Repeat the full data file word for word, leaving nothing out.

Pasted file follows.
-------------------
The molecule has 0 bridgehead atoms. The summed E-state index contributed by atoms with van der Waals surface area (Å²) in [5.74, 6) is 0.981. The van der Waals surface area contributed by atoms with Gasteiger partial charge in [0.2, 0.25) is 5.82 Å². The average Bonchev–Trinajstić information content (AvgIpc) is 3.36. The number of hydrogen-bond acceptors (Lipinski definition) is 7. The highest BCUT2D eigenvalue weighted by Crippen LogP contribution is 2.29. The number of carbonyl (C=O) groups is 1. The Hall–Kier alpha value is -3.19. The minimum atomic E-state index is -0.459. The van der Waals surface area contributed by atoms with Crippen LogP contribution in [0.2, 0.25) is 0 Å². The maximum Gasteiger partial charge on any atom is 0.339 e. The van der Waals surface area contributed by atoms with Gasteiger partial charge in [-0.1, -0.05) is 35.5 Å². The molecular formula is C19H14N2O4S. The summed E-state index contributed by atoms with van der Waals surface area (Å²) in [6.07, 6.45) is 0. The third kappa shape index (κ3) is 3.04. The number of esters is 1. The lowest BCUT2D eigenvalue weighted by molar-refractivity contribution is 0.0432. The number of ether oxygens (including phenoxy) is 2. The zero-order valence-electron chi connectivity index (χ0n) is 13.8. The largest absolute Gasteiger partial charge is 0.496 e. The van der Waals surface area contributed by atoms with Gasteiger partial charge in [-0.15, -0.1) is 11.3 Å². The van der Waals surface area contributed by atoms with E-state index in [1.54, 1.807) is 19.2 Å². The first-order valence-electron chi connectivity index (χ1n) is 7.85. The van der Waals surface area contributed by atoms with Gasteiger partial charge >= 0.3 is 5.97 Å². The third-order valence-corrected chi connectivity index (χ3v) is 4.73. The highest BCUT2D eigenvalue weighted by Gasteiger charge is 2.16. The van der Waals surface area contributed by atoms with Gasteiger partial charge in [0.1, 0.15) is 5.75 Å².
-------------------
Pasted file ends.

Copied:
The molecule has 0 bridgehead atoms. The summed E-state index contributed by atoms with van der Waals surface area (Å²) in [5.74, 6) is 0.981. The van der Waals surface area contributed by atoms with Gasteiger partial charge in [0.2, 0.25) is 5.82 Å². The average Bonchev–Trinajstić information content (AvgIpc) is 3.36. The number of hydrogen-bond acceptors (Lipinski definition) is 7. The highest BCUT2D eigenvalue weighted by Crippen LogP contribution is 2.29. The number of carbonyl (C=O) groups is 1. The Hall–Kier alpha value is -3.19. The minimum atomic E-state index is -0.459. The van der Waals surface area contributed by atoms with Crippen LogP contribution in [0.2, 0.25) is 0 Å². The maximum Gasteiger partial charge on any atom is 0.339 e. The van der Waals surface area contributed by atoms with Gasteiger partial charge in [-0.1, -0.05) is 35.5 Å². The molecular formula is C19H14N2O4S. The summed E-state index contributed by atoms with van der Waals surface area (Å²) in [6.07, 6.45) is 0. The third kappa shape index (κ3) is 3.04. The number of esters is 1. The lowest BCUT2D eigenvalue weighted by molar-refractivity contribution is 0.0432. The number of ether oxygens (including phenoxy) is 2. The zero-order valence-electron chi connectivity index (χ0n) is 13.8. The largest absolute Gasteiger partial charge is 0.496 e. The van der Waals surface area contributed by atoms with Gasteiger partial charge in [-0.15, -0.1) is 11.3 Å². The van der Waals surface area contributed by atoms with E-state index in [1.54, 1.807) is 19.2 Å². The first-order valence-electron chi connectivity index (χ1n) is 7.85. The van der Waals surface area contributed by atoms with Gasteiger partial charge >= 0.3 is 5.97 Å². The third-order valence-corrected chi connectivity index (χ3v) is 4.73. The highest BCUT2D eigenvalue weighted by Gasteiger charge is 2.16. The van der Waals surface area contributed by atoms with Gasteiger partial charge in [0.1, 0.15) is 5.75 Å².